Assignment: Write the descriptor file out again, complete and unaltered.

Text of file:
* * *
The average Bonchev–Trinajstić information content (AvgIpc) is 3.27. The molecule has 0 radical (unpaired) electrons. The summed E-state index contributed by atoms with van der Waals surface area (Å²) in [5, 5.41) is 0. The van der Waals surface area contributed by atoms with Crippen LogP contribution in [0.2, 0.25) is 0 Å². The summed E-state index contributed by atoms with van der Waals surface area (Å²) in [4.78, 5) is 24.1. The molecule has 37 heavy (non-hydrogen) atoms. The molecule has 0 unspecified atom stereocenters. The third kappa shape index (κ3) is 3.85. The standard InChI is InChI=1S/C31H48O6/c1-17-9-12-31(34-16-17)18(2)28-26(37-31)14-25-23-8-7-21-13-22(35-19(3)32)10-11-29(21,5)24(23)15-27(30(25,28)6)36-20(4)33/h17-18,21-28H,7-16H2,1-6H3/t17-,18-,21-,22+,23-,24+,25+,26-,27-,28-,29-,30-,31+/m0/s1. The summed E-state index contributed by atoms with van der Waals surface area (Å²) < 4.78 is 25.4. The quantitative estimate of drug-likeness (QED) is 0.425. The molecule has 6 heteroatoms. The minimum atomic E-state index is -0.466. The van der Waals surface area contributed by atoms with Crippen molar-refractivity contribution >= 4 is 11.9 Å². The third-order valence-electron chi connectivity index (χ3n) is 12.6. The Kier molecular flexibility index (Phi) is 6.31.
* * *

The average Bonchev–Trinajstić information content (AvgIpc) is 3.27. The molecule has 0 radical (unpaired) electrons. The summed E-state index contributed by atoms with van der Waals surface area (Å²) in [5, 5.41) is 0. The van der Waals surface area contributed by atoms with Crippen LogP contribution in [0.2, 0.25) is 0 Å². The summed E-state index contributed by atoms with van der Waals surface area (Å²) in [4.78, 5) is 24.1. The molecule has 37 heavy (non-hydrogen) atoms. The molecule has 0 unspecified atom stereocenters. The third kappa shape index (κ3) is 3.85. The standard InChI is InChI=1S/C31H48O6/c1-17-9-12-31(34-16-17)18(2)28-26(37-31)14-25-23-8-7-21-13-22(35-19(3)32)10-11-29(21,5)24(23)15-27(30(25,28)6)36-20(4)33/h17-18,21-28H,7-16H2,1-6H3/t17-,18-,21-,22+,23-,24+,25+,26-,27-,28-,29-,30-,31+/m0/s1. The summed E-state index contributed by atoms with van der Waals surface area (Å²) < 4.78 is 25.4. The quantitative estimate of drug-likeness (QED) is 0.425. The molecule has 6 heteroatoms. The minimum atomic E-state index is -0.466. The van der Waals surface area contributed by atoms with Crippen molar-refractivity contribution >= 4 is 11.9 Å². The third-order valence-electron chi connectivity index (χ3n) is 12.6. The Kier molecular flexibility index (Phi) is 6.31.